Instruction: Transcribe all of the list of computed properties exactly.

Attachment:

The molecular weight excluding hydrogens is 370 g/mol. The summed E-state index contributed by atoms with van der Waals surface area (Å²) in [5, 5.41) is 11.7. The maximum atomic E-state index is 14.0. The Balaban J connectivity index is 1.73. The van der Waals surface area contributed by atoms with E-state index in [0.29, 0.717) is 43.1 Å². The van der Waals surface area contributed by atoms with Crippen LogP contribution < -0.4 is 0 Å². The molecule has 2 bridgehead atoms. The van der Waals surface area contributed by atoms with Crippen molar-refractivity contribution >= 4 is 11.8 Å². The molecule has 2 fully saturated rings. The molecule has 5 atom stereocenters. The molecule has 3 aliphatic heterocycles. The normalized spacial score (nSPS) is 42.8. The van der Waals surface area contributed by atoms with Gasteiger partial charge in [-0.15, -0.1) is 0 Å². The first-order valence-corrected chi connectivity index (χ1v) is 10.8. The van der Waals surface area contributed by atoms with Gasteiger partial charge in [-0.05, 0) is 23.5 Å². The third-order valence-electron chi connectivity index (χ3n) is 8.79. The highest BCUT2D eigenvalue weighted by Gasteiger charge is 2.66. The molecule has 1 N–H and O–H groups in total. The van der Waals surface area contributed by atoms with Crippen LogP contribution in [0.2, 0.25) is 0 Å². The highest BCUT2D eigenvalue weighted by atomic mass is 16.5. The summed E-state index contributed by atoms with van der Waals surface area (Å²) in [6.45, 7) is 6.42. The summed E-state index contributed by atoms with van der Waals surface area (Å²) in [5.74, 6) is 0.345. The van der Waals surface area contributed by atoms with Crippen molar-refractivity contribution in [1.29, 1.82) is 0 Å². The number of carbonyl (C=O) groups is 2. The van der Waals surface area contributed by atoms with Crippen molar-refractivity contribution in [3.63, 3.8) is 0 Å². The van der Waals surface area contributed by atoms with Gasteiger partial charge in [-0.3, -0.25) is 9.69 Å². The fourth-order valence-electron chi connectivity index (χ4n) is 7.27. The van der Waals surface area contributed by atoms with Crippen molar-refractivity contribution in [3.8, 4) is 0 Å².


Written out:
The molecular weight excluding hydrogens is 370 g/mol. The summed E-state index contributed by atoms with van der Waals surface area (Å²) in [5, 5.41) is 11.7. The maximum atomic E-state index is 14.0. The Balaban J connectivity index is 1.73. The van der Waals surface area contributed by atoms with E-state index in [0.29, 0.717) is 43.1 Å². The van der Waals surface area contributed by atoms with Crippen LogP contribution < -0.4 is 0 Å². The molecule has 2 bridgehead atoms. The van der Waals surface area contributed by atoms with Crippen molar-refractivity contribution >= 4 is 11.8 Å². The molecule has 2 fully saturated rings. The molecule has 5 atom stereocenters. The molecule has 3 aliphatic heterocycles. The normalized spacial score (nSPS) is 42.8. The van der Waals surface area contributed by atoms with Gasteiger partial charge in [-0.15, -0.1) is 0 Å². The first-order valence-corrected chi connectivity index (χ1v) is 10.8. The van der Waals surface area contributed by atoms with Gasteiger partial charge in [-0.05, 0) is 23.5 Å². The third-order valence-electron chi connectivity index (χ3n) is 8.79. The highest BCUT2D eigenvalue weighted by Gasteiger charge is 2.66. The molecule has 1 N–H and O–H groups in total. The van der Waals surface area contributed by atoms with Crippen LogP contribution in [0.2, 0.25) is 0 Å². The highest BCUT2D eigenvalue weighted by atomic mass is 16.5. The summed E-state index contributed by atoms with van der Waals surface area (Å²) in [6.45, 7) is 6.42. The summed E-state index contributed by atoms with van der Waals surface area (Å²) in [5.74, 6) is 0.345. The van der Waals surface area contributed by atoms with Crippen molar-refractivity contribution in [1.29, 1.82) is 0 Å². The number of carbonyl (C=O) groups is 2. The van der Waals surface area contributed by atoms with Crippen molar-refractivity contribution in [3.63, 3.8) is 0 Å². The van der Waals surface area contributed by atoms with Gasteiger partial charge in [-0.3, -0.25) is 9.69 Å². The fourth-order valence-electron chi connectivity index (χ4n) is 7.27. The van der Waals surface area contributed by atoms with Crippen molar-refractivity contribution in [3.8, 4) is 0 Å².